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Searching for Heaven in the Real World

Searching for Heaven in the Real World
June 2, 2017 Kara Martin

Book: Searching for Heaven in the Real World

Author: Kathryn Ann Kraft

Publisher: Regnum Books, 2012

Reviewer: CH

Kathryn Ann Kraft’s book Searching for Heaven in the Real World is a ‘must read’ for everyone who is involved in the discipleship of Believers from a Muslim Background (BMBs) in the Arab world. As a sociologist Dr Kraft provides an in-depth analysis of how the BMBs she interviewed approach their lives.

Dr Kraft spent three years researching and formally interviewing 33 Arab BMBs from five different countries (mostly Egypt and Lebanon) from a range of socioeconomic backgrounds with half of her participants being women. While this research base is very diverse, as Dr Kraft notes, it was not possible to obtain interviews with BMBs from the Gulf or who remain immersed in their original Muslim community (who may be considered part of the Insider Movement). While written in an easily accessible style, this book demonstrates an effort to do rigorous research, despite the difficulties of obtaining this data, as well as an effort to represent Arab BMBs as accurately and sympathetically as possible.

One cannot help but appreciate Dr Kraft’s explanation for why Muslim Arabs convert to Christianity. She highlights the importance of both intellectual and emotional experiences in conversion, where emotional experiences could be through relationships, dreams or miracles, as well as discontent with Islam or strained relationships. Dr Kraft comments on the importance of relationships for female BMBs where interest in Christianity often starts through a relationship with either a Christian friend (female or male), close family member, or husband. The social networks of Muslim women play a more important role in their faith decision than for male BMBs.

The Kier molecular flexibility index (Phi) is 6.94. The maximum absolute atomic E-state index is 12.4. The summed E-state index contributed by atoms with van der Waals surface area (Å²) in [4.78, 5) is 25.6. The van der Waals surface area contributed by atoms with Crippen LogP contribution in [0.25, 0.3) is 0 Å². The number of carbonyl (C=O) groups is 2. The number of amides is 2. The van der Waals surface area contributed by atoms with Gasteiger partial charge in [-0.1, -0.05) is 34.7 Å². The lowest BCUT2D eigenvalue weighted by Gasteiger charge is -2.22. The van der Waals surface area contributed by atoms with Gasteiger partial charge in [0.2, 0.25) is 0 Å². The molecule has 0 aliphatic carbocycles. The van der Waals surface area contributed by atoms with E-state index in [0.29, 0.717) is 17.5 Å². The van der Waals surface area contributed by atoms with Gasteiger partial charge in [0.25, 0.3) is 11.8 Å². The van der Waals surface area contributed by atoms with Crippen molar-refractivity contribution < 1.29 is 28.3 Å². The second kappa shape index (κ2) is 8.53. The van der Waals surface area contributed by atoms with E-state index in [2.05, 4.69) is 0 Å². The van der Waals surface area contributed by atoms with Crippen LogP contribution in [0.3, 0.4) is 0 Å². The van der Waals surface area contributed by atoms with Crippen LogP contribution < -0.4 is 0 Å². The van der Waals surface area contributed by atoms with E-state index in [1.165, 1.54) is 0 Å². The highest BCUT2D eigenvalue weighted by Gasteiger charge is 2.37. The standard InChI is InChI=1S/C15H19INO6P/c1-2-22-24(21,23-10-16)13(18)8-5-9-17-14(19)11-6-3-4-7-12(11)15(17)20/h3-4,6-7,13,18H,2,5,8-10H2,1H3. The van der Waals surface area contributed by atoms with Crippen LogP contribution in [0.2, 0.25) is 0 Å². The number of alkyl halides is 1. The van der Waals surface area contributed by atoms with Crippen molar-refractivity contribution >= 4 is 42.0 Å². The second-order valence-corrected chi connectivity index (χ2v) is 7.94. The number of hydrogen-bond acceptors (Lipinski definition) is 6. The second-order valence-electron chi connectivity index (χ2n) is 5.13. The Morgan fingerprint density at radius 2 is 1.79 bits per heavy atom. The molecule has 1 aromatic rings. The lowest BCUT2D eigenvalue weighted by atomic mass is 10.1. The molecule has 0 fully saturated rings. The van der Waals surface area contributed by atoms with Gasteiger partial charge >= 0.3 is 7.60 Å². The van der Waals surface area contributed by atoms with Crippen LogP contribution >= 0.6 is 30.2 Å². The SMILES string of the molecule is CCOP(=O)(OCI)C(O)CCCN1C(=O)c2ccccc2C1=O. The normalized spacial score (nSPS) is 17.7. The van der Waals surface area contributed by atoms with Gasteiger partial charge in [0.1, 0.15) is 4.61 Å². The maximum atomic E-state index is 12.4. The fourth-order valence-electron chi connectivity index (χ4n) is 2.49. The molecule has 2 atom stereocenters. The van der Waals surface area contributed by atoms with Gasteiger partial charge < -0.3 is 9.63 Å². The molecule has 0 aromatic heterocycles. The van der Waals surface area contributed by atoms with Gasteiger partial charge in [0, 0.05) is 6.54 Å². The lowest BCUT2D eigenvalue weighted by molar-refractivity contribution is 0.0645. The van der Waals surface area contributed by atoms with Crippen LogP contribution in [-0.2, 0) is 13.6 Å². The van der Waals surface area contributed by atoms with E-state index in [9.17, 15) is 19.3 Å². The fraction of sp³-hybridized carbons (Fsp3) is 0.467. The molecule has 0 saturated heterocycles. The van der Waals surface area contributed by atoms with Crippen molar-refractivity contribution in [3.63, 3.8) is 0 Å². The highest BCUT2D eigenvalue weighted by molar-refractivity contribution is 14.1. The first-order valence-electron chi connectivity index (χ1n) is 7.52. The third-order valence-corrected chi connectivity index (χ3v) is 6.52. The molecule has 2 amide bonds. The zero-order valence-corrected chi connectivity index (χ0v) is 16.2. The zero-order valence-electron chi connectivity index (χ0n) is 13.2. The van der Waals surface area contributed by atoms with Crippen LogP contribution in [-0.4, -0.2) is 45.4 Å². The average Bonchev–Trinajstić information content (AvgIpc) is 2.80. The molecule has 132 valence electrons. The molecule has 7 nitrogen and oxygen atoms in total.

Dr Kraft’s approach is sociological, exploring psychological and societal issues faced by Arab Muslims who have made a decision to follow Christ. BMBs have entered into a new faith with high expectations that have been shaped by their experience and society. Once they have converted, the reality is often different to their expectations and BMBs continue to search for an expression of heaven here in this real world.

Dr Kraft’s explanation of tawid, unity, is helpful as she explains belief in the unity and oneness of God influences the tawid of life, politics, religion, society, identity and community. This results in BMBs expecting that Christianity will offer a similar unified lifestyle, hence imitating the behaviour of Christians they know (paralleled with imitating the life of Mohammad) and yet sometimes maintaining Muslim rituals as an expression of unity with their Muslim family.

The influence of the tawid, unity within community, on the high expectations of BMBs for Christian community is further explored by Dr Kraft in her chapter on the umma, Islamic community. She notes that while those interviewed value the importance of tolerance and the freedom to make personal faith decision (which is controversial in the umma), they value “communal cohesiveness above individual expression and thus face a conflict of values between Christian individualism and Muslim communitarianism” (p.55). Those interviewed hoped to enter fully into their Christian community, but in places where there is a Christian-born community they found that they were not accepted in the same way. This demonstrates the importance for BMBs of gathering to form community. There is also a reminder to missionaries to make every effort to share every aspect of their life and community with the BMBs they are discipling. The protestant separation of church and state, personal finances and ministry finances, family life and work life is confusing and can come across as uncaring and selfish. In the area of finances Dr Kraft recommends the ‘Do No Harm’ approach (Anderson, Mary B., 1999)